Big Girls, Global Kitchens: Salmorejo Cordobes
DISHES: Salmorejo (Cream of Gazpacho Soup); Carrots with Parsley Butter
MAIN INGREDIENTS: Tomato, Bread, Garlic
TYPE: Orange. Adventurous.
In my global food reminiscences, I keep coming back again and again to my two-month post-college travel adventure—in particular, the final two weeks I spent flying solo in southern Spain. I’ve been trying ever since I returned to recreate some of the tapas I sampled during the meals of this trip, and always seem to fall a little short when it comes to the expert simplicity of the presentation and flavors. One in particular that remains unsurpassed in my memory: Salmorejo Cordobes.
I first sampled this not in Cordoba, but further south, in a small beach town about an hour north of Cadiz. I had read about the beautiful shoreline of el Puerto de Santa Maria, and decided to take a day trip on a series of public buses to check it out. Halfway there, when I noticed there were no indications (even in Spanish) of what stops we were making, I realized I had really no idea where I was, or how to find the beach if I actually managed to get off the bus at the correct street corner.
During previous excursions to countries where I didn’t speak the language (mainly everywhere except Italy), I always fared well by relying on my talent for understanding expressive, charade-like hand gestures, and my faith in the kindness of strangers, a philosophy that earned me the nickname Blanche Dubois from Sophie, a former travel partner and theater enthusiast.
On the bus, I asked a nice toothless man in my broken Spanish how to get to this particular beach. I don’t really know how the conversation unfolded, but somehow I arrived at the understanding that my stop was two away, and that a nice young woman had also asked for directions to the same the beach, where she was heading alone as well. He suggested perhaps we should go together.
Rose, my new foreign friend, turned out to be a perfect match. We spent the rest of the day writing English words in the sand, looking through my phrase book, and attempting, with all the tools available, to understand each other. Over lunch, I was able to accumulate the facts of her abridged life story: Rose was a journalist, currently covering a story in Cadiz, and decided to check out the beach on her day off. She was 30, and recently engaged to her boyfriend, though they both still lived with their parents in separate homes. She explained as best she could about the conservative norms of courtship, before I was finally able to turn the conversation to food.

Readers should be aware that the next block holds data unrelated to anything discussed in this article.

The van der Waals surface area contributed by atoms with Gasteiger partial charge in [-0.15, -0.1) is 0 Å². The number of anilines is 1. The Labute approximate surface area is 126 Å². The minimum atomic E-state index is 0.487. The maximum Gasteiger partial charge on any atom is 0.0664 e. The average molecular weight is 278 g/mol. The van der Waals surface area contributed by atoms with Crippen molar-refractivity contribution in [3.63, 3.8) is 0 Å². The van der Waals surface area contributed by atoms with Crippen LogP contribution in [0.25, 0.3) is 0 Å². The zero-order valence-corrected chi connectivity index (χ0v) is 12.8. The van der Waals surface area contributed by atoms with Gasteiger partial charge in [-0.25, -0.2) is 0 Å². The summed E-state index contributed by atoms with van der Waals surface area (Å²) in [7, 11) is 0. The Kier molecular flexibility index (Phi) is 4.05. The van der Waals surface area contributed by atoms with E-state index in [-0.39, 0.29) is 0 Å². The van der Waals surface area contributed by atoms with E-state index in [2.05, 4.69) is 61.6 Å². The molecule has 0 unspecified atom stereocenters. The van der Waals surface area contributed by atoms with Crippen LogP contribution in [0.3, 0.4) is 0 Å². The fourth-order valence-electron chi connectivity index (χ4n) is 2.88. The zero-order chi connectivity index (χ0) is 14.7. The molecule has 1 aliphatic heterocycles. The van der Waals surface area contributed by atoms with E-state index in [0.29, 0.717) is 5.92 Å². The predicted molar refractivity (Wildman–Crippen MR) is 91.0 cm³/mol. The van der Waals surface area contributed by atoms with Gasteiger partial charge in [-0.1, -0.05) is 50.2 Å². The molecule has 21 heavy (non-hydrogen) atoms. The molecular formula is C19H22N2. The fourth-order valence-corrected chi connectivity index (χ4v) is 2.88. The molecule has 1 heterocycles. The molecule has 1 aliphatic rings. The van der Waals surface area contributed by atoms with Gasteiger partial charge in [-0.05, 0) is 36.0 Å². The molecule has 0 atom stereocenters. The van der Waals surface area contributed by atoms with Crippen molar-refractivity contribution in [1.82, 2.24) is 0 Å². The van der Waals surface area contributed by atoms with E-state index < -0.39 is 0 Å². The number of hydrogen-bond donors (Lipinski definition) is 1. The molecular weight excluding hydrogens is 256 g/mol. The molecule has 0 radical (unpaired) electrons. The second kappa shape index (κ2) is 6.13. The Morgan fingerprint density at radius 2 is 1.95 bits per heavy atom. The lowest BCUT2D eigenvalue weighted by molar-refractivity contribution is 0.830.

She asked if she could order for both of us and I, unable to persist in any language, agreed. Andalucian tapas are not quite as much fun to sample by yourself, especially when you’re unable to read most of the menu. For this reason, my meal with Rose was one of the most memorable of my Spanish travels, even if the patatas bravas and fried squid were surpassed in quality by other venues. The best introduction Rose made me was to a creamy cold tomato soup, of the same ilk as gazpacho, but in her opinion, and that of a recent disciple like myself, oh so much better. Together we shared a bowl garnished with two hard boiled eggs and some thickly cut Serrano jamon, and together, back in Madrid when we met up for a planned meal, we shared another. The night before I left to fly back to the States, Rose sent me off with a fancy designer lip gloss, an open invitation to come back to Spain for her wedding, and the memory of this soup, a gift I try to recreate in my kitchen again and again. Kindness indeed.
From my kitchen, where the Blanche in me is remembering a wonderful stranger, to yours,
Phoebe, THE QUARTER-LIFE COOK
Salmorejo Cordobes (Cream of Gazpacho)
Makes 3-4 appetizer servings
This Andalusian tapas is essentially gazpacho without the water. It can be served as an appetizer in individual bowls, or used as more of a condiment for dipping raw vegetables. Either way, the dish is an incredibly refreshing and soul satisfying soup.
1/2 stale baguette, crusts removed
2 garlic cloves
1 tsp salt
¼ cup extra virgin olive oil
4 tbsp wine vinegar
4 sliced serrano ham or proscuitto, torn in strips
2 hard-boiled eggs, sliced (optional)
Tear the bread into coarse pieces and drizzle with just enough water to wet but not soak. Let stand for a few minutes while you prepare the other ingredients.
Bring a large pot of water to boil. Add the tomatoes and blanche for just a minute. Allow to cool and remove the skins. They should fall off easily. Add to the food processor with the garlic and bread. Blend until smooth. Add the salt, and pour in the olive oil in a stead stream while blending. Add the vinegar and puree again.
Taste for seasoning. If the soup is too thick, add a little more oil. Cover and chill for an hour. This can also be done up to a day before.